Creutzfeldt- Jakob Disease

Creutzfeldt- Jakob Disease

Sumit Karia MD

The Common Vein Copyright 2010


Creutzfeldt-Jakob disease, or mad cow disease, belongs to a group of neurodegenerative diseases called Human Transmissible Spongiform Encephalopathies.

It is caused by prions, which are proteins that are resistant to proteases, to disinfection and sterilization, and to ionizing radiation. The hypothesis is that it is an altered form of an intraneural protein that lost its normal function, and that also acquired the capacity of transforming normal ones into pathological ones. These prions can be transmitted through contaminated products (corneal grafts, dural grafts, harvested human growth hormone), or inherited (mutation in PrP gene). It is also possible that ingestion of animals with the disease is a transmission pathway.

The lesion that characterizes these diseases is neurodegeneration with vacuolation of brain tissue, which may acquire spongy character in microscopic examination.

Clinically, it is characterized by rapidly progressive dementia, usually leading to death in about a year after the onset of symptoms. These are the presence of cognitive impairment, focal symptoms, behavioral disturbances, cerebellar ataxia, pyramidal signs, visual disturbances and myoclonus. The most common affected age ranges in the range of 45 to 75 years. It has a very low incidence, of about 1-1.5 cases per million a year.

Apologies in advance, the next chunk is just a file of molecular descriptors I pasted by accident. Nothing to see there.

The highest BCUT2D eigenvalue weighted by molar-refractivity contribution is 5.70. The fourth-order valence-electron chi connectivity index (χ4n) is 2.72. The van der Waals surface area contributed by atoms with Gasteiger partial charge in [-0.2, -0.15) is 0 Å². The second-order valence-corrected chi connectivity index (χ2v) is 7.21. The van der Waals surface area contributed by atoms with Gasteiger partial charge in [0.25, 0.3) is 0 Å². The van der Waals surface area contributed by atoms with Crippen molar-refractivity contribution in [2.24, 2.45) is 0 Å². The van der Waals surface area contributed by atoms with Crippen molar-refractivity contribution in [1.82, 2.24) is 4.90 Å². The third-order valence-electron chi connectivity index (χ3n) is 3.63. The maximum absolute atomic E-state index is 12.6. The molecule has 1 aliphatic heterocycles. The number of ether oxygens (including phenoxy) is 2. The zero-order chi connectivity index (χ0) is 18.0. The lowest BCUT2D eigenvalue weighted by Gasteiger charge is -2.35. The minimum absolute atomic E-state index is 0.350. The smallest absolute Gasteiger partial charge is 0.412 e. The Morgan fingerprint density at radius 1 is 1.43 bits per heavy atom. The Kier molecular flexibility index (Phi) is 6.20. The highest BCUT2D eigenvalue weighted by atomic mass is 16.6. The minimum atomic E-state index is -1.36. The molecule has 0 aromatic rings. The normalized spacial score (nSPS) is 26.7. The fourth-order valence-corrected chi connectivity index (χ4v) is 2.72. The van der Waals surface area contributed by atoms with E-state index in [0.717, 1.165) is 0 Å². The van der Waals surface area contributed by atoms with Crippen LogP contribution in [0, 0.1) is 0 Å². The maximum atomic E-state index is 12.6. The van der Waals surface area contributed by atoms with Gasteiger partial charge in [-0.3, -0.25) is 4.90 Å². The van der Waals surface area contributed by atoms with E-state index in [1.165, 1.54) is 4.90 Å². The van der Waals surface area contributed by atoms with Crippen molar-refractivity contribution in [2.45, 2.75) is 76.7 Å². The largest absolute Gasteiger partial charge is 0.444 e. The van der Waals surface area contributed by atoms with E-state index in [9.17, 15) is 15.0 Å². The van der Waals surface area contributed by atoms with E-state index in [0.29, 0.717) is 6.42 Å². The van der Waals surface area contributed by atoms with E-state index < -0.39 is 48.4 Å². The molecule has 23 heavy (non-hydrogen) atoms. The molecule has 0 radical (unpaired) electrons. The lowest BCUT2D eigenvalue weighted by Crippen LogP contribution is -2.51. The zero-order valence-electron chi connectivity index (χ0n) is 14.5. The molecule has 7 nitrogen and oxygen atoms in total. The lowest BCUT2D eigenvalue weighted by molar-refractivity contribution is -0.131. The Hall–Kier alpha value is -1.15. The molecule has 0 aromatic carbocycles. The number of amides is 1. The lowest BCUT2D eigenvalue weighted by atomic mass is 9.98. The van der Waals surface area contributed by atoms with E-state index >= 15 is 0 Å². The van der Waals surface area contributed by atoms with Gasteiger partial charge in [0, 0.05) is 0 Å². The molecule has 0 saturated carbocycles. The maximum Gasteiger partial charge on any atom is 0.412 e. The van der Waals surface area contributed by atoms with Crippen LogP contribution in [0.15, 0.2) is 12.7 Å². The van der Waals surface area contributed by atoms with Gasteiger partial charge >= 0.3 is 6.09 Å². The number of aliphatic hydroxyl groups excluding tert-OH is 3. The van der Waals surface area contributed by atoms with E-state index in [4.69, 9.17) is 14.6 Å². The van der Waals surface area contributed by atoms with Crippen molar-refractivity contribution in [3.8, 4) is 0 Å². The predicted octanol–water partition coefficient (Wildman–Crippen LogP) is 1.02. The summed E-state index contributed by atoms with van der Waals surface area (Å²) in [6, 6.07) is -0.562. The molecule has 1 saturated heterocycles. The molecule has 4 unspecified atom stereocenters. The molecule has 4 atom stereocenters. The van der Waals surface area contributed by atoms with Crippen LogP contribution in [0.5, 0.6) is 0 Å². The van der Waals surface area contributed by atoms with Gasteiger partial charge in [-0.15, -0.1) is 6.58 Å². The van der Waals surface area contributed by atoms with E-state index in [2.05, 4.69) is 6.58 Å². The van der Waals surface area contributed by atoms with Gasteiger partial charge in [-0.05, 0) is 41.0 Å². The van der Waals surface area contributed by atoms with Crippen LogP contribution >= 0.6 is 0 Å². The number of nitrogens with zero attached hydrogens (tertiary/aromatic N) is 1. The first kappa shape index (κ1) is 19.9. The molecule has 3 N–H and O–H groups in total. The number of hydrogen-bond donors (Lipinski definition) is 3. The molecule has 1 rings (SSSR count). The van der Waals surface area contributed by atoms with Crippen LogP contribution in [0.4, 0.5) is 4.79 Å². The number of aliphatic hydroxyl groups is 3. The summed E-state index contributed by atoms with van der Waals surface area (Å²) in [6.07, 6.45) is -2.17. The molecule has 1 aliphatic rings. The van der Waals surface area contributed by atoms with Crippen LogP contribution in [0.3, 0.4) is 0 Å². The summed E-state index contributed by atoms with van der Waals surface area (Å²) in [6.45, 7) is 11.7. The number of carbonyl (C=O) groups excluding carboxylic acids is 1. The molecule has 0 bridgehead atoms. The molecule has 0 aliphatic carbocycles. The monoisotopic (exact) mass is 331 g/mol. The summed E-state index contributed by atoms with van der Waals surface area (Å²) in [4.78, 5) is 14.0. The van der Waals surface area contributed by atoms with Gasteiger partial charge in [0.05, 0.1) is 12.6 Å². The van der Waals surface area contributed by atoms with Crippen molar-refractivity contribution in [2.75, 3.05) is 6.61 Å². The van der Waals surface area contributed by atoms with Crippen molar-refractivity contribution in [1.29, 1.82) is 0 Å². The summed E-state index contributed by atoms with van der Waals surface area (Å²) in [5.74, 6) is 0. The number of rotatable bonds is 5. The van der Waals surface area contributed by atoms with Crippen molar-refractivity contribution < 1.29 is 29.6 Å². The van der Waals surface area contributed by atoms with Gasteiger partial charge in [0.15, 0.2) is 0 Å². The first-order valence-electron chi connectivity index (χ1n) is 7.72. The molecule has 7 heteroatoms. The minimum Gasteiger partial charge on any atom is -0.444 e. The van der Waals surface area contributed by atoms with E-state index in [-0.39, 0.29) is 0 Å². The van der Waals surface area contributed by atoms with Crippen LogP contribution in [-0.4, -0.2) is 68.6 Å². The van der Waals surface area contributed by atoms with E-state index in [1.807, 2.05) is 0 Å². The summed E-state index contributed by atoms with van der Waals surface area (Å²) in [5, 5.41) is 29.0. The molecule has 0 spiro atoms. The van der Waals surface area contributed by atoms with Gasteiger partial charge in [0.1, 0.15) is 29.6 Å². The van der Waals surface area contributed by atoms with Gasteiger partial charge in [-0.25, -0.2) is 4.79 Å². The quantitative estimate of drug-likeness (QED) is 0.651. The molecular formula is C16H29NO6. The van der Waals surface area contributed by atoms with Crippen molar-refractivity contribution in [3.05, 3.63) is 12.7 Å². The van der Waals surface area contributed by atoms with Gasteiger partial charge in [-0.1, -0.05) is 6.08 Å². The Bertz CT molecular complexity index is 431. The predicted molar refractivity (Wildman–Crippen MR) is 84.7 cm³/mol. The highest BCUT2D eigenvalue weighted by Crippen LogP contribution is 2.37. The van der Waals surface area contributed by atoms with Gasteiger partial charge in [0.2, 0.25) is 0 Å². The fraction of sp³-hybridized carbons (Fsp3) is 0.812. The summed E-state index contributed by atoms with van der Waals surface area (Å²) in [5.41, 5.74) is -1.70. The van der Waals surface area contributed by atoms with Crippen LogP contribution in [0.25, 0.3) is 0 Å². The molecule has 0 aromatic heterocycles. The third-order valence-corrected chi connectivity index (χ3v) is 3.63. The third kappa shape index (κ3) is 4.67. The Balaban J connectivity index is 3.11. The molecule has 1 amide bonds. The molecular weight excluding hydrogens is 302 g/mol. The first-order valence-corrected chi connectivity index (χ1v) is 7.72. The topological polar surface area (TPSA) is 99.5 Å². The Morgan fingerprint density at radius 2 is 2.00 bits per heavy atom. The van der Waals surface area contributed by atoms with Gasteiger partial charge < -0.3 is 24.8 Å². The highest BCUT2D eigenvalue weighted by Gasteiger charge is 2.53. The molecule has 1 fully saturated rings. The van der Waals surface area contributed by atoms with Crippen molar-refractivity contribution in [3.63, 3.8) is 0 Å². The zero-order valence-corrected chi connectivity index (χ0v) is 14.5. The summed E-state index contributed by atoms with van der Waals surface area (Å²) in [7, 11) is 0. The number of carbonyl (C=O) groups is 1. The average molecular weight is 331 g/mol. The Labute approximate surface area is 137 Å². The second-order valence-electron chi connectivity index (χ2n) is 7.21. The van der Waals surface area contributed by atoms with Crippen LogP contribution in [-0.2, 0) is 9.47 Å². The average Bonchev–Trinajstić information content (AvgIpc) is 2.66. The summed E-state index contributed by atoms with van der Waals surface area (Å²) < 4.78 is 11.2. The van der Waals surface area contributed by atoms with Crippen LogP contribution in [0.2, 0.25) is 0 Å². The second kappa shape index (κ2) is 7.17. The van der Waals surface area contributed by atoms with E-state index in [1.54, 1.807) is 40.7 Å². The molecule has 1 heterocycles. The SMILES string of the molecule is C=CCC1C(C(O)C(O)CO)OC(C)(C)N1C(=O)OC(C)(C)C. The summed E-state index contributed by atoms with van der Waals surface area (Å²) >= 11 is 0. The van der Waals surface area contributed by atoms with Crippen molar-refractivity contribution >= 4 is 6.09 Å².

The final diagnosis is made by pathologic study of brain tissue to observe the typical changes. Identification of the prion protein is currently the most reliable diagnostic marker, which can be detected by Western blot techniques, having the disadvantage of requiring fresh brain tissue however. An important test is the determination in the CSF of levels of 14-3-3 protein, a marker of neuronal damage, characteristically with CSF concentration increased in CJD. The EEG is also often useful, typically showing complex and slow sharp waves.

CT and MRI are useful to exclude other causes of subacute neurological disease. In MRI, hyperintense signals in FLAIR and DWI are seen in the basal ganglia, more intensely in the pulvinar nuclei of the thalamus, and diffusely in the cerebral cortex.

Currently, there is no treatment or even therapy for symptom control. It carries a 100% mortality.

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